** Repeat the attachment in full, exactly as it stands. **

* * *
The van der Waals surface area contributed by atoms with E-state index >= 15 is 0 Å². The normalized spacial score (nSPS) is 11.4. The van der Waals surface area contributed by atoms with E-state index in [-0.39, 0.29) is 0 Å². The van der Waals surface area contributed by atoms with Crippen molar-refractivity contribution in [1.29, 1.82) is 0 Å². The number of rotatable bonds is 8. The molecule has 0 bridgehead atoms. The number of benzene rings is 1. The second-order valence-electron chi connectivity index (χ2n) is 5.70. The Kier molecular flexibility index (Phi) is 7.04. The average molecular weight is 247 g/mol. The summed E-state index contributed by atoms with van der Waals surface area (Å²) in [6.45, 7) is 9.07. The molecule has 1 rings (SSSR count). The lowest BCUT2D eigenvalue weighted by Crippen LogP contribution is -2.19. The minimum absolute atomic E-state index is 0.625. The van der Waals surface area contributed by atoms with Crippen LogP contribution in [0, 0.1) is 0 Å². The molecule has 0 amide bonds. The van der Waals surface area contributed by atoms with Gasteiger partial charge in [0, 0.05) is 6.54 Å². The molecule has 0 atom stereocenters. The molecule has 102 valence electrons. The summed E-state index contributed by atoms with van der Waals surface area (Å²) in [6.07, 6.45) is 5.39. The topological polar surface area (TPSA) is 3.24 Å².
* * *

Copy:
The van der Waals surface area contributed by atoms with E-state index >= 15 is 0 Å². The normalized spacial score (nSPS) is 11.4. The van der Waals surface area contributed by atoms with E-state index in [-0.39, 0.29) is 0 Å². The van der Waals surface area contributed by atoms with Crippen molar-refractivity contribution in [1.29, 1.82) is 0 Å². The number of rotatable bonds is 8. The molecule has 0 bridgehead atoms. The number of benzene rings is 1. The second-order valence-electron chi connectivity index (χ2n) is 5.70. The Kier molecular flexibility index (Phi) is 7.04. The average molecular weight is 247 g/mol. The summed E-state index contributed by atoms with van der Waals surface area (Å²) in [6.45, 7) is 9.07. The molecule has 1 rings (SSSR count). The lowest BCUT2D eigenvalue weighted by Crippen LogP contribution is -2.19. The minimum absolute atomic E-state index is 0.625. The van der Waals surface area contributed by atoms with Crippen LogP contribution in [0, 0.1) is 0 Å². The molecule has 0 amide bonds. The van der Waals surface area contributed by atoms with Gasteiger partial charge in [0, 0.05) is 6.54 Å². The molecule has 0 atom stereocenters. The molecule has 102 valence electrons. The summed E-state index contributed by atoms with van der Waals surface area (Å²) in [6.07, 6.45) is 5.39. The topological polar surface area (TPSA) is 3.24 Å².